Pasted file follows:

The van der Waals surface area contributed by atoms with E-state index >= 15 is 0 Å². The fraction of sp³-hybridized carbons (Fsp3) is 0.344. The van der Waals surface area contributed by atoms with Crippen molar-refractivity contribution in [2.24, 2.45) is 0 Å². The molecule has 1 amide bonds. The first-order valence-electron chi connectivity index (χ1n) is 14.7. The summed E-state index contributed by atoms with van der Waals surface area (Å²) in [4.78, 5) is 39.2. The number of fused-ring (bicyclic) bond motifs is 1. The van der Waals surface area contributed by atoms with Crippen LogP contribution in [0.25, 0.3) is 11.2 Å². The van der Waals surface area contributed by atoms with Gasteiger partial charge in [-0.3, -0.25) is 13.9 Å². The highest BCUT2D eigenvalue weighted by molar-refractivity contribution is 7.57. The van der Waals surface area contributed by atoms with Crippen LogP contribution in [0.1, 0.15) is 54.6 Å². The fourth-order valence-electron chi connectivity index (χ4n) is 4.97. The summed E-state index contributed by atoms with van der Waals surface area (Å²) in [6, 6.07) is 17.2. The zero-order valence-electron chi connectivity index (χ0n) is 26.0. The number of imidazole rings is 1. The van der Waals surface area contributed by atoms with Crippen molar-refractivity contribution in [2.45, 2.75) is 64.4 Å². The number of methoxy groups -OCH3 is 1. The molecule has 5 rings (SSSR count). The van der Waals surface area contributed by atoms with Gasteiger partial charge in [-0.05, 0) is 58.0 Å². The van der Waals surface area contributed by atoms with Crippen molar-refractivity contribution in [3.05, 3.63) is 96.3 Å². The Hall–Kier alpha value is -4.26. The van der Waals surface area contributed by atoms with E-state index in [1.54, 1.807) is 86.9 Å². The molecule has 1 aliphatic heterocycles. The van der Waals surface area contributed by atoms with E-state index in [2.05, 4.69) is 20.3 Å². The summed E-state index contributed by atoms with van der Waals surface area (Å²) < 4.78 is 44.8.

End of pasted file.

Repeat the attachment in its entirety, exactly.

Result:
The van der Waals surface area contributed by atoms with E-state index >= 15 is 0 Å². The fraction of sp³-hybridized carbons (Fsp3) is 0.344. The van der Waals surface area contributed by atoms with Crippen molar-refractivity contribution in [2.24, 2.45) is 0 Å². The molecule has 1 amide bonds. The first-order valence-electron chi connectivity index (χ1n) is 14.7. The summed E-state index contributed by atoms with van der Waals surface area (Å²) in [4.78, 5) is 39.2. The number of fused-ring (bicyclic) bond motifs is 1. The van der Waals surface area contributed by atoms with Crippen LogP contribution in [0.25, 0.3) is 11.2 Å². The van der Waals surface area contributed by atoms with Gasteiger partial charge in [-0.3, -0.25) is 13.9 Å². The highest BCUT2D eigenvalue weighted by molar-refractivity contribution is 7.57. The van der Waals surface area contributed by atoms with Crippen LogP contribution in [0.1, 0.15) is 54.6 Å². The fourth-order valence-electron chi connectivity index (χ4n) is 4.97. The summed E-state index contributed by atoms with van der Waals surface area (Å²) in [6, 6.07) is 17.2. The zero-order valence-electron chi connectivity index (χ0n) is 26.0. The number of imidazole rings is 1. The van der Waals surface area contributed by atoms with Crippen molar-refractivity contribution in [2.45, 2.75) is 64.4 Å². The number of methoxy groups -OCH3 is 1. The molecule has 5 rings (SSSR count). The van der Waals surface area contributed by atoms with Gasteiger partial charge in [-0.05, 0) is 58.0 Å². The van der Waals surface area contributed by atoms with Crippen molar-refractivity contribution in [3.05, 3.63) is 96.3 Å². The Hall–Kier alpha value is -4.26. The van der Waals surface area contributed by atoms with E-state index in [1.54, 1.807) is 86.9 Å². The molecule has 1 aliphatic heterocycles. The van der Waals surface area contributed by atoms with E-state index in [2.05, 4.69) is 20.3 Å². The summed E-state index contributed by atoms with van der Waals surface area (Å²) < 4.78 is 44.8.